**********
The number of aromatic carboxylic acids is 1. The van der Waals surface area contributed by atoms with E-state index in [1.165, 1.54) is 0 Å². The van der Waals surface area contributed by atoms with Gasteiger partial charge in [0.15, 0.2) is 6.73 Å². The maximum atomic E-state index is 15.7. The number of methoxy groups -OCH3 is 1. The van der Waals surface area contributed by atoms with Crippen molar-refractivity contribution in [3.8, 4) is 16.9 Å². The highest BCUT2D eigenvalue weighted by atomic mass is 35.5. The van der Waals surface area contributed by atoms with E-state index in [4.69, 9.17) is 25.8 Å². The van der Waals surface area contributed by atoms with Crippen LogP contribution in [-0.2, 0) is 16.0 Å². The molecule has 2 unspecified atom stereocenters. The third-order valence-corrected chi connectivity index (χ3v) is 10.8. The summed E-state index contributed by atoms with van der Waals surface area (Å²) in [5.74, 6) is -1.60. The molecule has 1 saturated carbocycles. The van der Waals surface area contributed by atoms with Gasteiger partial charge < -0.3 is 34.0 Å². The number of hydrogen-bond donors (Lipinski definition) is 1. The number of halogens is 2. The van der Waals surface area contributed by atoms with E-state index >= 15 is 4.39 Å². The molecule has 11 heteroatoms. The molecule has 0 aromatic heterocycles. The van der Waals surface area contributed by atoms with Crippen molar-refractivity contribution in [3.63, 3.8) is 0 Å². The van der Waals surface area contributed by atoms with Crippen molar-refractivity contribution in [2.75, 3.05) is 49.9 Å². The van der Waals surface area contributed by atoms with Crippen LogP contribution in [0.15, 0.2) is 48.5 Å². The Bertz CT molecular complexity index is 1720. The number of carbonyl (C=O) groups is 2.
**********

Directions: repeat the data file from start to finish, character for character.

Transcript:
The number of aromatic carboxylic acids is 1. The van der Waals surface area contributed by atoms with E-state index in [1.165, 1.54) is 0 Å². The van der Waals surface area contributed by atoms with Gasteiger partial charge in [0.15, 0.2) is 6.73 Å². The maximum atomic E-state index is 15.7. The number of methoxy groups -OCH3 is 1. The van der Waals surface area contributed by atoms with Crippen molar-refractivity contribution in [3.8, 4) is 16.9 Å². The highest BCUT2D eigenvalue weighted by atomic mass is 35.5. The van der Waals surface area contributed by atoms with E-state index in [4.69, 9.17) is 25.8 Å². The van der Waals surface area contributed by atoms with Crippen LogP contribution in [-0.2, 0) is 16.0 Å². The molecule has 2 unspecified atom stereocenters. The third-order valence-corrected chi connectivity index (χ3v) is 10.8. The summed E-state index contributed by atoms with van der Waals surface area (Å²) in [5.74, 6) is -1.60. The molecule has 1 saturated carbocycles. The van der Waals surface area contributed by atoms with Gasteiger partial charge < -0.3 is 34.0 Å². The number of hydrogen-bond donors (Lipinski definition) is 1. The number of halogens is 2. The van der Waals surface area contributed by atoms with E-state index >= 15 is 4.39 Å². The molecule has 11 heteroatoms. The molecule has 0 aromatic heterocycles. The van der Waals surface area contributed by atoms with Crippen molar-refractivity contribution in [3.63, 3.8) is 0 Å². The van der Waals surface area contributed by atoms with Crippen molar-refractivity contribution in [2.75, 3.05) is 49.9 Å². The van der Waals surface area contributed by atoms with Crippen LogP contribution in [0.15, 0.2) is 48.5 Å². The Bertz CT molecular complexity index is 1720. The number of carbonyl (C=O) groups is 2.